Inside Seven
Current Issue: April 2014
article
Feature
Lanes have to be shutdown by maintenance crews to clear graffiti.

Graffiti: Art or Nuisance?
by  Patrick Chandler
Issue Date: 01/2010

Caltrans efforts to combat graffiti bandits is a never-ending battle to stop vandalism.

Graffiti has been around long before any freeways were built. Graffiti can be been found in ancient cave dwellings, pyramid stones in Egypt (not referring to the hieroglyphics), and even on ancient ruins in Greece and Rome. In this case, graffiti can be found almost anywhere, on any freeway in Los Angeles.

Unfortunately, this form of what some may call art costs Caltrans millions of dollars to prevent and abate, burdens maintenance road crews, is a nuisance, and damages the landscape of California’s highways and freeways, especially in Los Angeles.

“Graffiti is kind of like trash. It is not part of the usual freeway wear and tear,” said Deputy Director of Maintenance Dan Freeman. “We hire people to cover up or clear graffiti but it takes them away from other duties that Caltrans road crews need to accomplish such as improving the condition of landscape, irrigation systems, and trees.”

Taggers have sprayed or “thrown up” their “bombs” or “pieces” on freeway overcrossings, soundwalls, signals and lighting, pedestrian walkways, freeway and highway signs, retaining walls, and other portions of Caltrans transportation facilities. Many taggers are so daring that they have climbed over fences on overpasses to tag freeway signs or the side of a bridge.

Strategies to Combat Tagging

Caltrans makes every reasonable attempt to eradicate graffiti within 10 days of a request. To clear graffiti effectively and safely, crews occasionally have to rent equipment and shut down freeway lanes. Road crews try to build a rapport with the local residents and businesses so that they understand what it takes to remove graffiti and how quickly vandals deface freeways.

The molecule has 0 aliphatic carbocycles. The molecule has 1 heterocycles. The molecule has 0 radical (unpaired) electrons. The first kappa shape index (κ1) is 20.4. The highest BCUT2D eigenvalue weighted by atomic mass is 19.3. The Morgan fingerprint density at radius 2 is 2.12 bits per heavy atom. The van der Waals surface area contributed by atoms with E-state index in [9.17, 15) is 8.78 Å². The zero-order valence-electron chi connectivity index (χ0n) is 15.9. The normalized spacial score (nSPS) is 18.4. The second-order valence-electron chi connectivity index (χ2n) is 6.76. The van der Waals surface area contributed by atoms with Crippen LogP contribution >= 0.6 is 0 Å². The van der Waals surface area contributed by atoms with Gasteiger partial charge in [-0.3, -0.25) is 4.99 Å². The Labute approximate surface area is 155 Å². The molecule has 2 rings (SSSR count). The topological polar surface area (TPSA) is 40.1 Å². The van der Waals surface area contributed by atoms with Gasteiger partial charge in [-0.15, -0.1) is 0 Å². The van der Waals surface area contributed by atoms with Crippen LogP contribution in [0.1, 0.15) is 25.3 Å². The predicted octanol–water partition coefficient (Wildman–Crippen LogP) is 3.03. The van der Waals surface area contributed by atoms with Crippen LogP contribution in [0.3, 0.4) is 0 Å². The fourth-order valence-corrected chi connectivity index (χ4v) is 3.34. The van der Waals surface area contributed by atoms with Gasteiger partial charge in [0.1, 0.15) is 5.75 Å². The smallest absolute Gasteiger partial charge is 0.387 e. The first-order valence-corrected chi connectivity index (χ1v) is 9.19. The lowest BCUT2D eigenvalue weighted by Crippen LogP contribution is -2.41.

According to Graffiti Program Coordinator Vincent Moreno, Caltrans works with law enforcement to capture taggers and receive restitution for damaged property. From 2007 to 2008 law enforcement agencies requested damaged estimates from District 7 for 61 tagger court cases. From 2008 to 2009, local law enforcement requested 77 estimates. Most graffiti cases involved vandalism of property in the Los Angeles area. However, the courts have levied $62,000 in restitution fines in Caltrans favor since July 2009.

“Sometimes my crew would cover up graffiti on a pedestrian overpass on the Pomona Freeway and later that day, the same tags would reappear in the same location,” said former Road Crew Worker Peter Jones, speaking about the tenaciousness of some taggers. “After completing our tasks and feeling proud of what we had done, it was really disappointing to see someone so immediately vandalize the structure.”

The scenario Jones describes is all too common. To make things worse residents often to call Caltrans complaining that the road crews had done nothing.

Crews have also been hampered by furloughs, lack of funds, and decreased staffing. The furloughs have prohibited crews from working during non-peak (safer) hours on weekends. A graffiti crew can cost as much as $1,100 per hour.

“Law enforcement officials have found that graffiti is more than just a delinquent act by juveniles, it is a criminal act that is being perpetrating by adults,” said South Region Maintenance Manager Christine Anderson. “The courts and law enforcement agencies have found that by going after taggers they can also reduce crime.”

The costs to fight tagging is staggering, especially when much of what has been covered up reappears shortly thereafter. The battle against taggers is a long one, but it is a battle that will require more than just Caltrans and law enforcement.
 

Taggers vandalized a mural on the Golden State Freeway (I-5). Graffiti at the US 101 and I-110 Interchange. Graffiti covering up a mural. Crews attempt to clear graffiti from a mural.